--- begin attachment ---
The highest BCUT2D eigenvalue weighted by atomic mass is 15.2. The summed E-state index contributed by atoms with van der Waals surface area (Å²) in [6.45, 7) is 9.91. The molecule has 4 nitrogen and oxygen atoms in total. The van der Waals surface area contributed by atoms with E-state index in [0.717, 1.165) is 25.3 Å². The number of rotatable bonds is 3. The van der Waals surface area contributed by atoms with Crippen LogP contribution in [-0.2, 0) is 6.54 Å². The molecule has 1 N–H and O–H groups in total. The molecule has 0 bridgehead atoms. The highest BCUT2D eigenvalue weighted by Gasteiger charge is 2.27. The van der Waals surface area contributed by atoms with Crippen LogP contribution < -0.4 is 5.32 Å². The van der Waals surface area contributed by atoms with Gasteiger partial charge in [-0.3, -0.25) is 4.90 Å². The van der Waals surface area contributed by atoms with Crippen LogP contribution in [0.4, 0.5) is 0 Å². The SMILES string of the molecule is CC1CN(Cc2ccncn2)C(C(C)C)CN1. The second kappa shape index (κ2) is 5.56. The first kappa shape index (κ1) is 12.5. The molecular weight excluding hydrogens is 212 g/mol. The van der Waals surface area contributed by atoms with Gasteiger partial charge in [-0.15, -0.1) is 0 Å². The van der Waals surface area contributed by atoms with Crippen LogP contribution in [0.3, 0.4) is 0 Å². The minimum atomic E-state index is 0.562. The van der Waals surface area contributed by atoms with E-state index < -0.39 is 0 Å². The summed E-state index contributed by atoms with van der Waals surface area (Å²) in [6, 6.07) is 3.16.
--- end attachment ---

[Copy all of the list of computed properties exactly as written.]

The highest BCUT2D eigenvalue weighted by atomic mass is 15.2. The summed E-state index contributed by atoms with van der Waals surface area (Å²) in [6.45, 7) is 9.91. The molecule has 4 nitrogen and oxygen atoms in total. The van der Waals surface area contributed by atoms with E-state index in [0.717, 1.165) is 25.3 Å². The number of rotatable bonds is 3. The van der Waals surface area contributed by atoms with Crippen LogP contribution in [-0.2, 0) is 6.54 Å². The molecule has 1 N–H and O–H groups in total. The molecule has 0 bridgehead atoms. The highest BCUT2D eigenvalue weighted by Gasteiger charge is 2.27. The van der Waals surface area contributed by atoms with Crippen LogP contribution < -0.4 is 5.32 Å². The van der Waals surface area contributed by atoms with Gasteiger partial charge in [-0.3, -0.25) is 4.90 Å². The van der Waals surface area contributed by atoms with Crippen LogP contribution in [0.4, 0.5) is 0 Å². The SMILES string of the molecule is CC1CN(Cc2ccncn2)C(C(C)C)CN1. The second kappa shape index (κ2) is 5.56. The first kappa shape index (κ1) is 12.5. The molecular weight excluding hydrogens is 212 g/mol. The van der Waals surface area contributed by atoms with Gasteiger partial charge in [-0.15, -0.1) is 0 Å². The van der Waals surface area contributed by atoms with Crippen LogP contribution in [0.3, 0.4) is 0 Å². The minimum atomic E-state index is 0.562. The van der Waals surface area contributed by atoms with E-state index < -0.39 is 0 Å². The summed E-state index contributed by atoms with van der Waals surface area (Å²) in [6, 6.07) is 3.16.